intensity-modulated radiotherapy (IMRT), stereotactic body radiotherapy
(SBRT) and RapidArc(R) radiotherapy, TrueBeam can deliver treatments with a
dose delivery rate of up to 2400 monitor units per minute, double the maximum
output of conventional systems. This makes it possible to offer shorter
treatment times for patients, and to improve precision by leaving less time
for tumor motion during dose delivery. More than 225 TrueBeam systems have
now been ordered by treatment centers around the world, and more than 65
installations are completed or in process.
RapidArc technology quickly delivers a precise image-guided IMRT
(intensity modulated radiotherapy) treatment two to eight times faster than
conventional IMRT.(2,3) Dose is delivered through a beam-shaping aperture
that is continually reshaped to match the shape of the tumor as the treatment
machine rotates around the patient. Over 1,600 RapidArc systems have been
ordered, with nearly 1,000 of those deployed at treatment centers around the
Editorial contact: Neil Madle, Varian Medical Systems, +44-7786-526068
About Varian Medical Systems
Varian Medical Systems, Inc., of Palo Alto, California, is the world's
leading manufacturer of medical devices and software for treating cancer and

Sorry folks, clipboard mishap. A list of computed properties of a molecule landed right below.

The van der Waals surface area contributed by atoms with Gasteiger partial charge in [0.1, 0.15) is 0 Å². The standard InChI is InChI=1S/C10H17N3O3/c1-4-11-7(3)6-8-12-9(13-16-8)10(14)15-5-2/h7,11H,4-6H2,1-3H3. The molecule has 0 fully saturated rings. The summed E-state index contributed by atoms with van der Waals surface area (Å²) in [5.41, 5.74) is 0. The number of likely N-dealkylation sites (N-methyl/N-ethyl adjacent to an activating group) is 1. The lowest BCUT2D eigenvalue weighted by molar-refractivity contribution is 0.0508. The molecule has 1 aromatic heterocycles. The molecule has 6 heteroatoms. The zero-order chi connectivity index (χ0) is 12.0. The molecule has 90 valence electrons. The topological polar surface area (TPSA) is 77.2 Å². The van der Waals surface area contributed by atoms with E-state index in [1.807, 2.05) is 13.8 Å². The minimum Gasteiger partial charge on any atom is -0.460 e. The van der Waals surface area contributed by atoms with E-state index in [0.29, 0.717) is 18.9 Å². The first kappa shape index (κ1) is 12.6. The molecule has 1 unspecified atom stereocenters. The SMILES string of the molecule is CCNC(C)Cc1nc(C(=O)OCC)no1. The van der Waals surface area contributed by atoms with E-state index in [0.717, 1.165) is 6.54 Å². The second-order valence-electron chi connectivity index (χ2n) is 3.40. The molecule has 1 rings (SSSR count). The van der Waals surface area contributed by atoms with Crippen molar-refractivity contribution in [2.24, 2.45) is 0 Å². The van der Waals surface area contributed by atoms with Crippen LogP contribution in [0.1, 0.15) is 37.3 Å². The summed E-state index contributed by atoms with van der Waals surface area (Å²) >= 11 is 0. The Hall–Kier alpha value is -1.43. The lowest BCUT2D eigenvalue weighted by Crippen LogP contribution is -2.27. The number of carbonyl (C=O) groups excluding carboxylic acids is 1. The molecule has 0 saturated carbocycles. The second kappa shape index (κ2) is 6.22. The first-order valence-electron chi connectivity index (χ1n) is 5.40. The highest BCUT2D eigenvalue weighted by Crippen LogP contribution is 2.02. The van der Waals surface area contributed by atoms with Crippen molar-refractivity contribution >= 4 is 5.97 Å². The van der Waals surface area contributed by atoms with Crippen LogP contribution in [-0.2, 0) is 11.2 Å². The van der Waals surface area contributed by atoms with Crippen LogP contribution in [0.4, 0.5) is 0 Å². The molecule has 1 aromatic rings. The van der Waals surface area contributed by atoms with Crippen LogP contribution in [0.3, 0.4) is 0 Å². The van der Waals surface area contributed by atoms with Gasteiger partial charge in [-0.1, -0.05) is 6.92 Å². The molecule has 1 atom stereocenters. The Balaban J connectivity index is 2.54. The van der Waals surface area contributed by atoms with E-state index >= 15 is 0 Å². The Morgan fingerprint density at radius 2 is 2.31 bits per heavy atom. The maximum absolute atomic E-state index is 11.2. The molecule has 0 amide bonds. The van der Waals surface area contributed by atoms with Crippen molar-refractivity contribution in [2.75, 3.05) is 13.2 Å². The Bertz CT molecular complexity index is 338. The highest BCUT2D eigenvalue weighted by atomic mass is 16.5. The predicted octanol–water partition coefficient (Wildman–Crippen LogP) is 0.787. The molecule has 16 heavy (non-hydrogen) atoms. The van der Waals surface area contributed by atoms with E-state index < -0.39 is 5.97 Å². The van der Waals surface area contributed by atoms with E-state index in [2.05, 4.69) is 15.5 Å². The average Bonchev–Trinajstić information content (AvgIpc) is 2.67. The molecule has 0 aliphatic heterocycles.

other medical conditions with radiotherapy, radiosurgery, and brachytherapy.
The company supplies informatics software for managing comprehensive cancer
clinics, radiotherapy centers and medical oncology practices. Varian is a
premier supplier of tubes and digital detectors for X-ray imaging in medical,
scientific, and industrial applications and also supplies X-ray imaging
products for cargo screening and industrial inspection. Varian Medical
Systems employs approximately 5,500 people who are located at manufacturing
sites in North America, Europe, and China and approximately 70 sales and
support offices around the world. For more information, visit
(1) Palma et al., Impact of Introducing Stereotactic Lung Radiotherapy
for Elderly Patients With Stage I Non-Small-Cell Lung Cancer: A
Population-Based Time-Trend Analysis. J Clin Oncol 28, 5153-5159, 2010.
(2) Mayo et al., Initial Experience with Volumetric IMRT (RapidArc) for
Intracranial Stereotactic Radiosurgery. Int J Radiat Oncol Biol Phys 78:5,
1457-1466, Dec 2010.
(3) May Y et al. Hypofractionated stereotactic radiotherapy for brain
metastases: a dosimetric and treatment efficiency comparison between
volumetric modulated arc therapy and intensity modulated radiotherapy.
Technol Cancer Res Treat. 9:5, 499-507, Oct 2010.
Tags: England, London, May 12, Varian Medical Systems